With so many registered firms operating remotely and avoiding in-person meetings with potential clients wherever possible during the COVID-19 pandemic, the question has arisen again whether electronic signatures (e-signatures) are acceptable for various agreements with the firm’s clients. The answer depends on several factors:

  • What the law says: In Canada, all the provinces and territories except Québec have adopted legislation based on the Uniform Electronic Commerce Act (UCEA), which provides, in effect, that a contract, record or signature will not be unenforceable solely because it is electronic. (Québec’s legislation incorporates many of the same principles but doesn’t follow the UCEA model.) There are some provincial variations in the legislation, with some provinces having stricter requirements regarding, for example, the type of e-signature that is acceptable. For contracts governed by Ontario law, the Electronic Commerce Act (Ontario) (OECA) provides that an e-signature is acceptable if it is reliable for purposes of identifying the person signing the document and the association of the e-signature with the relevant document is reliable.
  • What the parties to the contract agree to: The UCEA and similar legislation facilitate electronic contracts and e-signatures but do not require them. The parties to a contract can agree to a different arrangement. Therefore, registrants that, to date, haven’t been using e-signatures in particular contracts should check that the contract in question provides for the contract to be in electronic form and signed with e-signatures.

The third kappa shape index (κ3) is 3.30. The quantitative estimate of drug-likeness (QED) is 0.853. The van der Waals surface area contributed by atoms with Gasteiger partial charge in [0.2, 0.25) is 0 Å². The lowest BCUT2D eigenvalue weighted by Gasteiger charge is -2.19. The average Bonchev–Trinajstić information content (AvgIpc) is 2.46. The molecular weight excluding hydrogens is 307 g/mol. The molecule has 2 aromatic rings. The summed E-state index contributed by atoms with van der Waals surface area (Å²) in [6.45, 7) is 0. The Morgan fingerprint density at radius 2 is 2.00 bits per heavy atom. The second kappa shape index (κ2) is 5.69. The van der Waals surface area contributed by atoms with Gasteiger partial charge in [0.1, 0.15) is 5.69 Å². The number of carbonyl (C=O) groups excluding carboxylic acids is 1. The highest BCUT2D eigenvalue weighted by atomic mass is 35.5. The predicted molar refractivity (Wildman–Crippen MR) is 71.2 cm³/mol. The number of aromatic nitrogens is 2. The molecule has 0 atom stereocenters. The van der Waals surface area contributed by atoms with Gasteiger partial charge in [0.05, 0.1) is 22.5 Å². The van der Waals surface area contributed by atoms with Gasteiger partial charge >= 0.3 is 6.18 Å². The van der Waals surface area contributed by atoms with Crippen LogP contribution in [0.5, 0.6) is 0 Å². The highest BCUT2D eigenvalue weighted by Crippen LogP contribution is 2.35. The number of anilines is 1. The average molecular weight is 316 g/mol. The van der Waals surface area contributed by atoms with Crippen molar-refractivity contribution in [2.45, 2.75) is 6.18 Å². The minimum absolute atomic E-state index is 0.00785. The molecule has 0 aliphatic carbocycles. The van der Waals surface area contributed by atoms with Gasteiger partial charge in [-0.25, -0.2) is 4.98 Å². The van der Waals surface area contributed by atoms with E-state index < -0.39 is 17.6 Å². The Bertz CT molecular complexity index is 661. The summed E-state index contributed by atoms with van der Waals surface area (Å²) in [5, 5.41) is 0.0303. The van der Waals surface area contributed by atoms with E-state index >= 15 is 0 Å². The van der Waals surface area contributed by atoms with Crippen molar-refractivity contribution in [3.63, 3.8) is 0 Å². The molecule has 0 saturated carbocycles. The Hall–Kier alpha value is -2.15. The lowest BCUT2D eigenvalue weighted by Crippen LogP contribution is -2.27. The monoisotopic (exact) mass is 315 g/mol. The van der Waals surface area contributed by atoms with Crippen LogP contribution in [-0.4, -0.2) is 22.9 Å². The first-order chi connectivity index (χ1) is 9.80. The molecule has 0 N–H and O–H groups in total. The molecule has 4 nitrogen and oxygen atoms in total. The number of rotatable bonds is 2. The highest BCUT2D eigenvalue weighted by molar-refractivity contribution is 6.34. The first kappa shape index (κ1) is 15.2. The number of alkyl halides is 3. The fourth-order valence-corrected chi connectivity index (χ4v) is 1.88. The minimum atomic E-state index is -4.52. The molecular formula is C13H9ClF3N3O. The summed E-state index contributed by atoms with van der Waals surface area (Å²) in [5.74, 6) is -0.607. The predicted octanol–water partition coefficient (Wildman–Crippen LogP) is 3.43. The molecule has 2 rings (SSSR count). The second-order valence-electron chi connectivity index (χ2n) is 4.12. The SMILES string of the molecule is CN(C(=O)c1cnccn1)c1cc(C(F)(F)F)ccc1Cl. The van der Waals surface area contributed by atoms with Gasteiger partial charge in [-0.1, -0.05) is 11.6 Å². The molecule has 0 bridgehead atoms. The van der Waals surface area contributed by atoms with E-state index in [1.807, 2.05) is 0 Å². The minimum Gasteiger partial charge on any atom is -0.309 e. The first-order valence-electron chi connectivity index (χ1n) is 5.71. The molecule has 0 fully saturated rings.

• The contract’s subject matter: Certain categories of contracts, such as negotiable instruments, some types of real estate agreements and some types of powers of attorney, may require a “wet ink” signature (although some of these restrictions have been relaxed during the pandemic). In Ontario, there is no prohibition on subscription agreements, investment management agreements and similar client relationship agreements using e-signatures.
  • What the firm’s articles, by-laws, policies and procedures say: The registered firm should confirm that its articles, by-laws, policies and procedures do not restrict the use of e-signatures and determine if any particular form of e-signature is required. Although such restrictions are rare, it is important to verify that neither the registered firm nor any client that is an entity is subject to any restrictions on the proposed form of e-signature to be used, especially when a change in firm practice is being considered.

Of course, firms should maintain fully signed and complete electronic contracts just as they would for paper contracts with wet signatures, and they should have a contract execution policy that expressly provides for electronic contracts and e-signatures. It’s also especially important these days, when so many people are working remotely, to organize the firm’s executed contracts so that they can be easily found.

If you have any questions about whether an e-signature is acceptable for a particular type of contract or wish to update your policies and procedures to provide for electronic contracts and e-signatures, please do not hesitate to contact us.

April 30, 2020